Having examined how the Pozzos fared against the criteria I decided to judge them against at the start of last season, it seems only fair to do the same for the manager they appointed. In a post entitled ‘Dear Mr Zola’ I laid out five points I was hoping Gianfranco might ponder…
1) Do your homework
I was keen for the new boss to learn a bit about Watford’s history and traditions, as an extra bulwark against the possibility of the club losing its identity under the new regime. To be honest, it’s hard to tell whether he did or didn’t. All managers use interviews and programme notes to emphasis how much they appreciate the history of the club they’re lucky enough to be in charge of, and Zola was no exception. But in his case, I tend to believe him. He just seems like that kind of guy.
2) Give (our) youth a chance
I wasn’t the only one who was worried that opportunities for graduates of the Watford Academy might disappear, given the size our new squad. It’s true that the ‘lost generation’ of Academy graduates – Bennett, Mingoia, Hodson, Jenkins – found opportunities few and far between, and even though the latter two still have a year left on their contracts, I doubt we’ll see much of them next season.
But Zola skipped a generation to give game time to younger players whose talents were deemed more suitable to the new model Watford. Tommy Hoban and Jonathan Bond grasped theirs with both hands, Sean Murray less so, and Connor Smith had limited chances to shine. The only worrying thing is that they all suffered from injuries, with Bond’s arguably having a decisive effect on the outcome of our season. But with all four signed up for the next few years, they have a real chance to push on with Watford.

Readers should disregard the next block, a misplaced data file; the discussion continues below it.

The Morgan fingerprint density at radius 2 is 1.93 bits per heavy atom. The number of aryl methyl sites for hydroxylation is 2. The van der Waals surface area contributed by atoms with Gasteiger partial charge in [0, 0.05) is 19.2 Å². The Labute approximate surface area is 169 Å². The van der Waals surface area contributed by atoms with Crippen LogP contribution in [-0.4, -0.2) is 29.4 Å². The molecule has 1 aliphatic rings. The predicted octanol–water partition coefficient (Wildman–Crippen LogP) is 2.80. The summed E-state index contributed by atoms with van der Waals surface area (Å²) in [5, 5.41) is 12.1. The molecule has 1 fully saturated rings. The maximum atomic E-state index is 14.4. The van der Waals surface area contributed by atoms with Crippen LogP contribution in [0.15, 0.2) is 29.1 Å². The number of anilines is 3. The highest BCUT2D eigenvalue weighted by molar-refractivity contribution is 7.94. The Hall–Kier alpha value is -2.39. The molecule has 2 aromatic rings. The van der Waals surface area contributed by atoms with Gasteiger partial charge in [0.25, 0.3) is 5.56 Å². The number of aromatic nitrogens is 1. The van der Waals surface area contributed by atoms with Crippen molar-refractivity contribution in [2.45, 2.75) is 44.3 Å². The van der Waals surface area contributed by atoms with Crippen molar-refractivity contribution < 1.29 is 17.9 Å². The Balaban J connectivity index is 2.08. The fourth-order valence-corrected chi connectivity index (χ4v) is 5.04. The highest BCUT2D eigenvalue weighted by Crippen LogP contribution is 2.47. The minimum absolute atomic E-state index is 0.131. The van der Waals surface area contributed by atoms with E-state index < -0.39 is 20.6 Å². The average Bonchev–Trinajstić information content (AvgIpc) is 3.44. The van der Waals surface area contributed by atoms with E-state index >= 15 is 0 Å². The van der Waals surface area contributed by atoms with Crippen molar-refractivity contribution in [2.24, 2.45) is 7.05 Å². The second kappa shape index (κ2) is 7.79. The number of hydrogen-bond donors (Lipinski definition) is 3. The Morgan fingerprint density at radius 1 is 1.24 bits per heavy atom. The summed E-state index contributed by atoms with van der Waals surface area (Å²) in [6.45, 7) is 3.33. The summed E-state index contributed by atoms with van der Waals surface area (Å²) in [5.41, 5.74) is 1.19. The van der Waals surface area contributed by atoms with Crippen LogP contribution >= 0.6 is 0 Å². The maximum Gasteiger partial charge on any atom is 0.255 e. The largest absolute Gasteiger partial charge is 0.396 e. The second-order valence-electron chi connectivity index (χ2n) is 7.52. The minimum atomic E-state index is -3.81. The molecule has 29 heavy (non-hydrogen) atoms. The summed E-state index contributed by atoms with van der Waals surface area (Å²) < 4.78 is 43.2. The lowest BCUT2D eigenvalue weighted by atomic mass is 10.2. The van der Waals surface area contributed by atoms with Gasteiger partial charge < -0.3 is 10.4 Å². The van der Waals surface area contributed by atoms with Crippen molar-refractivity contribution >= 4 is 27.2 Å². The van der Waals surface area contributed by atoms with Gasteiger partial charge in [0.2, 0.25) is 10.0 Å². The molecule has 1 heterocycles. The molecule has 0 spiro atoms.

3) Find a decent penalty-taker
Missed penalties have been a miserable fact of life for Watford fans for longer than I can remember, but this season brought a big improvement. Abdi, Deeney and Vydra all scored two each, and if we did miss any, I can’t remember them. Another tick in the box.
(Oh, and the fact that we finally found a goalkeeper capable of keeping penalties out at the other end also came in handy.)
4) Keep us up
It’s hard to remember now, but for a couple of months there was genuine fear among Hornets fans that Zola wouldn’t manage this fundamental part of his job, as he struggled to shape a consistent and effective team from his enormous squad. But once he settled on a formation that suited his best players, he never looked back.
5) Don’t drop Doyley
Talking of his best players… Of course, Zola ignored my advice initially, just like every other Watford manager for the past decade. Lloyd didn’t feature much until late October, when the Italian saw the error of his ways. Then a rare injury kept him out of the team from mid-November until the New Year – but after that, playing on the right-hand side of a back three gave him the opportunity to show his defensive skills time and time again, and he was the standout player in our play-off campaign.
All in all, it’s hard to find much to complain about. I’m looking forward to seeing how Zola tackles next season, when his team will start as one of the favourites for promotion. That’s assuming we sign a few players, of course.